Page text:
In spring 2009, the Maricopa County Department of Public Health faced a tough decision: Should it close schools because of the H1N1 virus, a.k.a the swine flu, that shuttered hundreds of schools around the country?
As more students contracted the virus, the department decided against a blanket closure, opting instead to close schools on an as-needed basis. But after it told two schools in Chandler and one in Phoenix to close, parents suddenly needed to figure out who would look after their children when they went to work. The schools, which were supposed to be closed for a week, reopened days ahead of schedule.
Fast-forward 11 years to the global outbreak of the novel coronavirus, which has infected six people in Arizona, including one student in Queen Creek, in Pinal County. Don't expect schools to close over it, for now.
"At this time, school closures are not recommended by the Arizona Department of Health Services or any county Department of Public Health," Arizona State Superintendent of Public Instruction Kathy Hoffman wrote in a letter to local school leaders Tuesday. If that changes, it'll be the county health departments that announce closures — not the Department of Education — her letter added.
Whether or not to recommend school closures is entirely up to state and county public health officials, Morgan Dick, spokesperson for the department, told Phoenix New Times, because the Department of Education does not have that authority.
"We're certainly, at this point, not recommending that schools close, and we will never be recommending that schools close," Dick said. "That will always come from the Department of Health."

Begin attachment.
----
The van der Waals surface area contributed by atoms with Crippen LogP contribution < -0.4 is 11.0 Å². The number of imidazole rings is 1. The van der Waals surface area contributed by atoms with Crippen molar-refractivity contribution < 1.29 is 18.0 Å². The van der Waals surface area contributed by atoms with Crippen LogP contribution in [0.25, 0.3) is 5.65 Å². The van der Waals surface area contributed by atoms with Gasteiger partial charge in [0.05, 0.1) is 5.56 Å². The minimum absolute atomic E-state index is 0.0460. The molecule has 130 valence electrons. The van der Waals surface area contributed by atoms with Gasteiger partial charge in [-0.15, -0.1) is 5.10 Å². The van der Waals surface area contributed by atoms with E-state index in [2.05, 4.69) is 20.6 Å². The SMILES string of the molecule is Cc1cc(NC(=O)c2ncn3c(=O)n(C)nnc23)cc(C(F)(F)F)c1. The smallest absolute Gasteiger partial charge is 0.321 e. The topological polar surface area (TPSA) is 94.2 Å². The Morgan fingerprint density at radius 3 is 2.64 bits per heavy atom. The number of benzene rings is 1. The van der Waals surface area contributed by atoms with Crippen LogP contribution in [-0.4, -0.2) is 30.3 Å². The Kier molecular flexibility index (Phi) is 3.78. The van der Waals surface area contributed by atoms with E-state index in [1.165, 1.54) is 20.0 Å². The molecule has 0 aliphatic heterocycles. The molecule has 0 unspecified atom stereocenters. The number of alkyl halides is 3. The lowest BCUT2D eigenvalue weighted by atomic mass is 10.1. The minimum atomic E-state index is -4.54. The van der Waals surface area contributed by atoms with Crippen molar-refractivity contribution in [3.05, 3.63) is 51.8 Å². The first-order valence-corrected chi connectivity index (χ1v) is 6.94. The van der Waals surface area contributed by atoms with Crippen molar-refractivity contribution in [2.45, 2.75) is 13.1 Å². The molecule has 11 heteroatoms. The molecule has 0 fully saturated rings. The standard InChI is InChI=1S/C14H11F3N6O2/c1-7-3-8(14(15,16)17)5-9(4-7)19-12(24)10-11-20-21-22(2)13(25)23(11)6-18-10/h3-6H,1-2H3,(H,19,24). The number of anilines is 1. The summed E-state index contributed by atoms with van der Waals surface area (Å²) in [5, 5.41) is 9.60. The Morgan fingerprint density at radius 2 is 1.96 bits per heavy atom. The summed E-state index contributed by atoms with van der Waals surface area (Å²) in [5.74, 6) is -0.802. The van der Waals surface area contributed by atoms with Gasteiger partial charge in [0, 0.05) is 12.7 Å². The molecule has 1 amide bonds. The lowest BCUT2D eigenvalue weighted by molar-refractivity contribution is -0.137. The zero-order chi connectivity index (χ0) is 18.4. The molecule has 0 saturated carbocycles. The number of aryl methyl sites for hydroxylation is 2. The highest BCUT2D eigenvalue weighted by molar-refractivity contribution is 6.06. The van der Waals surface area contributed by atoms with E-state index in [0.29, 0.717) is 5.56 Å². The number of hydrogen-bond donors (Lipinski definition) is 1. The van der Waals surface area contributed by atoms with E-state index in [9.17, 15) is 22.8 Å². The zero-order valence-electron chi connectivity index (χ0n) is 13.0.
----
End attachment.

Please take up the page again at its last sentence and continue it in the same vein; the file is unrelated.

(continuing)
Nevertheless, the Department of Education is drafting various contingency plans in the event that schools do need to cancel class, Dick said.
They're looking at potential ways that students could continue learning, what to do about the basic social services that schools provide, like meals and after-school care, and how to address interruptions to upcoming statewide testing.
Those internal plans would not be shared "unless the situation warrants it," Dick said.
For now, the greatest concerns that the Department of Education are hearing from parents are fears about field trips and about the risk of people returning from spring break travels, she added.
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One major factor that public health officials consider in deciding whether to shutter schools is, "How much are we really doing by ordering school closures?" Dick said, pointing to the swine flu outbreak more than a decade ago.
In her letter to school officials Tuesday, Hoffman hinted at the burden that closing schools would put on parents.
"We are aware of the questions and logistics our schools will face should a county health department recommend a school closure," she wrote. "Please know ADE will be prepared to provide guidance to schools about graduation, assessments, schools meals, special education services, etc. should that situation arise."
She encouraged school leaders to take precautions to prevent the virus from spreading, including by telling sick students and staff to stay home, to do routine cleanings and disinfection at schools, and by reminding students to take simple measures like covering their mouths with a tissue when they sneeze or cough.